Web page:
Who are Genetic Counselors?

Genetic counselors are healthcare professionals who combine their knowledge of basic science, medical genetics, epidemiological principles, and counseling theory with their skills in genetic risk assessment, education, interpersonal communication and counseling to provide services to clients and their families for a diverse set of genetic or genomic indications.

Genetic counselors are employed in many settings such as university medical centers, community clinics, physician offices, health maintenance organizations, advocacy organizations, governmental agencies, public health departments and biotechnology companies. Those in clinical practice provide education and counseling in such areas as reproductive genetics, pediatric genetics, newborn screening follow-up, cancer genetics, neurogenetics and cardiovascular genetics. Many genetic counselors are also actively involved in teaching and clinical research. The profession is growing rapidly with the number of certified genetic counselors increasing more than 400% since 1992.

Job satisfaction is high in genetic counseling. Eighty-nine percent of clinical genetic counselors and 87% of non-clinical genetic counselors reported that they were satisfied or very satisfied with their job in the National Society of Genetic Counselors 2010 Professional Status Survey. Respondents were most satisfied with the following aspects of the profession: counseling patients, learning opportunities, scientific content and the opportunity for personal growth.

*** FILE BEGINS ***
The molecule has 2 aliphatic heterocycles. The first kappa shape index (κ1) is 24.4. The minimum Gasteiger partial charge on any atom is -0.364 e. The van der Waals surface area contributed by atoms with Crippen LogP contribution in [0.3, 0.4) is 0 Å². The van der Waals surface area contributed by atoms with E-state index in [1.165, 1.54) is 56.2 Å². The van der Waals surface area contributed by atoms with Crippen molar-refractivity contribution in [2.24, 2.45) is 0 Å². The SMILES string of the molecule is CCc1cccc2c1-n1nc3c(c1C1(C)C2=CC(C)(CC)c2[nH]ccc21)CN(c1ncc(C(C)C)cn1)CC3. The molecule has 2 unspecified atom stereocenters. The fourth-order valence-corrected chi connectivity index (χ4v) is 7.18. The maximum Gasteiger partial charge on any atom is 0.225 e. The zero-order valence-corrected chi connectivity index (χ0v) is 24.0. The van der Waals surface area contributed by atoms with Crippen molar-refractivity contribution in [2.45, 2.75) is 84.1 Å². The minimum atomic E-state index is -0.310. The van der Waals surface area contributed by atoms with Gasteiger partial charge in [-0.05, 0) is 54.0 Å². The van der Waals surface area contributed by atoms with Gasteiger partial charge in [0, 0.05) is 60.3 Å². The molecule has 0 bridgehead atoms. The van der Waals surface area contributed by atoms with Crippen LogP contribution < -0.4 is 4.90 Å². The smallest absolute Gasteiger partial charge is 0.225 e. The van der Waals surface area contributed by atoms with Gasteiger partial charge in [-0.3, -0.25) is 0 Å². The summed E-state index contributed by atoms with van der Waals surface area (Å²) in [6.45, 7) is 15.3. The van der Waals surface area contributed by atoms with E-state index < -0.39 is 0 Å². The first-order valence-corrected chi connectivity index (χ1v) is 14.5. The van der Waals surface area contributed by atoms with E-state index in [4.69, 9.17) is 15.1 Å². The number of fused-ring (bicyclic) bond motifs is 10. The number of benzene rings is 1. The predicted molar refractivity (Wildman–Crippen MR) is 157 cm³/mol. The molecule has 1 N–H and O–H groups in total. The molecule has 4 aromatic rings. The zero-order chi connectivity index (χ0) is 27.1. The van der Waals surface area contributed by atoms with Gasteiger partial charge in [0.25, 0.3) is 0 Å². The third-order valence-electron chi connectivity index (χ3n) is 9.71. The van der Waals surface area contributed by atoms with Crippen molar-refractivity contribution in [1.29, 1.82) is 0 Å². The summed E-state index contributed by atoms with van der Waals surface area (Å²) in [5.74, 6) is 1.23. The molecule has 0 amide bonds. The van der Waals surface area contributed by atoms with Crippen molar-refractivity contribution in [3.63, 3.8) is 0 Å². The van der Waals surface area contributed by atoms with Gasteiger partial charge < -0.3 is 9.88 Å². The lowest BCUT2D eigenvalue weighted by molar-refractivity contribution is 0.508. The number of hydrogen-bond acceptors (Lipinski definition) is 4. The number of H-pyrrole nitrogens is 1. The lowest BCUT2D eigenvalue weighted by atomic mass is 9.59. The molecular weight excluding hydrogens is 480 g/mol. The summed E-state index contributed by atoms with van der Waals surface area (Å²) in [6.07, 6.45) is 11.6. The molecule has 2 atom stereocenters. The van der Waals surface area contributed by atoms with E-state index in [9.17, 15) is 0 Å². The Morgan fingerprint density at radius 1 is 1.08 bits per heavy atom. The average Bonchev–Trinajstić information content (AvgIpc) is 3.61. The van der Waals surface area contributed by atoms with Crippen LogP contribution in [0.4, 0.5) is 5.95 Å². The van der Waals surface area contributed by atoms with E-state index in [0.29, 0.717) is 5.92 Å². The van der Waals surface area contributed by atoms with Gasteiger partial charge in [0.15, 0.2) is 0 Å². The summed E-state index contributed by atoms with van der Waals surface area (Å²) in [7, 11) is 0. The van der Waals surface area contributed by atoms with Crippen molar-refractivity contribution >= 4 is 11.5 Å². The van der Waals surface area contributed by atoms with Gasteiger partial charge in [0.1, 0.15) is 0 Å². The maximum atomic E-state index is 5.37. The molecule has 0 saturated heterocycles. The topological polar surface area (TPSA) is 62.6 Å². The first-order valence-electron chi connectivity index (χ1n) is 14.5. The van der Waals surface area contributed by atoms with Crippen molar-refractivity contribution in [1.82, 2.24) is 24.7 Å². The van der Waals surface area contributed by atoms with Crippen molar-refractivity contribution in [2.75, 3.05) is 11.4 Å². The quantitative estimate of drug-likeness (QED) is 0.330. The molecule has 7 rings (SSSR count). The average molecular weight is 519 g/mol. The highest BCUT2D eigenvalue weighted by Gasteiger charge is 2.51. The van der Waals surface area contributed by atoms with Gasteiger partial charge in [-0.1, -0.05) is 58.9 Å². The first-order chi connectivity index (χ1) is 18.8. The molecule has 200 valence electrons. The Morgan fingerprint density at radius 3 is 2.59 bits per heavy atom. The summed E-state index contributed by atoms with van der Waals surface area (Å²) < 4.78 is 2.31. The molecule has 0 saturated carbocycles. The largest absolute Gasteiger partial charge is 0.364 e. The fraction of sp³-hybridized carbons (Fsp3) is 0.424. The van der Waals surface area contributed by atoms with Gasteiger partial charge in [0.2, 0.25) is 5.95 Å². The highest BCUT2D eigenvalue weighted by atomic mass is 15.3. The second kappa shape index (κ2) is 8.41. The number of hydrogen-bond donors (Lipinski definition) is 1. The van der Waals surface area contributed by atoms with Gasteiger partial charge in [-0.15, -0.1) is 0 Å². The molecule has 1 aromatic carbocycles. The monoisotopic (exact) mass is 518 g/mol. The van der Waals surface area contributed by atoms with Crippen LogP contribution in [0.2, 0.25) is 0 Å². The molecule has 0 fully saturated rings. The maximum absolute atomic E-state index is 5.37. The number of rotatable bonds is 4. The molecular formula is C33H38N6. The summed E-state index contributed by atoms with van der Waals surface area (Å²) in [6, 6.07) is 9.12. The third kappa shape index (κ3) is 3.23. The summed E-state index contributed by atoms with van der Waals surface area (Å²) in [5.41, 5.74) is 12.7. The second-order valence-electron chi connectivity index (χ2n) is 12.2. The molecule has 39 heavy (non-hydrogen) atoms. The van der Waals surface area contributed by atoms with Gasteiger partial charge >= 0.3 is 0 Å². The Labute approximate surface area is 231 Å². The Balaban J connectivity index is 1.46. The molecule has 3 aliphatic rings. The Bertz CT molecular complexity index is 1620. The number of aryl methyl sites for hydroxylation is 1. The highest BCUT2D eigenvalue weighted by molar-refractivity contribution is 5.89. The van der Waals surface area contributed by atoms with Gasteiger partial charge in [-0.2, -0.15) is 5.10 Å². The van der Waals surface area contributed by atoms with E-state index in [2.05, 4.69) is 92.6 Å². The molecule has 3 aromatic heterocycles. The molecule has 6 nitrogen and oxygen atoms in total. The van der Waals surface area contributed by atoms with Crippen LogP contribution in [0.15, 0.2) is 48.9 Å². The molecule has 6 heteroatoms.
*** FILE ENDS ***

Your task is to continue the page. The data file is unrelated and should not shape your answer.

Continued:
What is Genetic Counseling?

Genetic counseling is the process of helping people understand and adapt to the medical, psychological and familial implications of genetic contributions to disease. This process integrates:

  • Interpretation of family and medical histories to assess the chance of disease occurrence or recurrence.
  • Education about inheritance, testing, management, prevention, resources and research.
  • Counseling to promote informed choices and adaptation to the risk or condition.

National Society of Genetic Counselors, 2005

Genetic Counseling Practiced Based Competencies

The essential skill set for genetic counselors falls under the four domains below. These domains represent practice areas that define the activities of a genetic counselor.

Click here for the full ACGC Practice-Based Competencies Document.

Genetic Counseling Scope of Practice

This “Genetic Counselors Scope of Practice” statement outlines the responsibilities of individuals engaged in the practice of genetic counseling. The responsibilities of a genetic counselor are threefold:

  • To provide expertise in clinical genetics
  • To counsel and communicate with patients on matters of clinical genetics
  • To provide genetic counseling services in accordance with professional ethics and values

Click here for the full NSGC Scope of Practice Document Resources about becoming a genetic counselor.

Share this page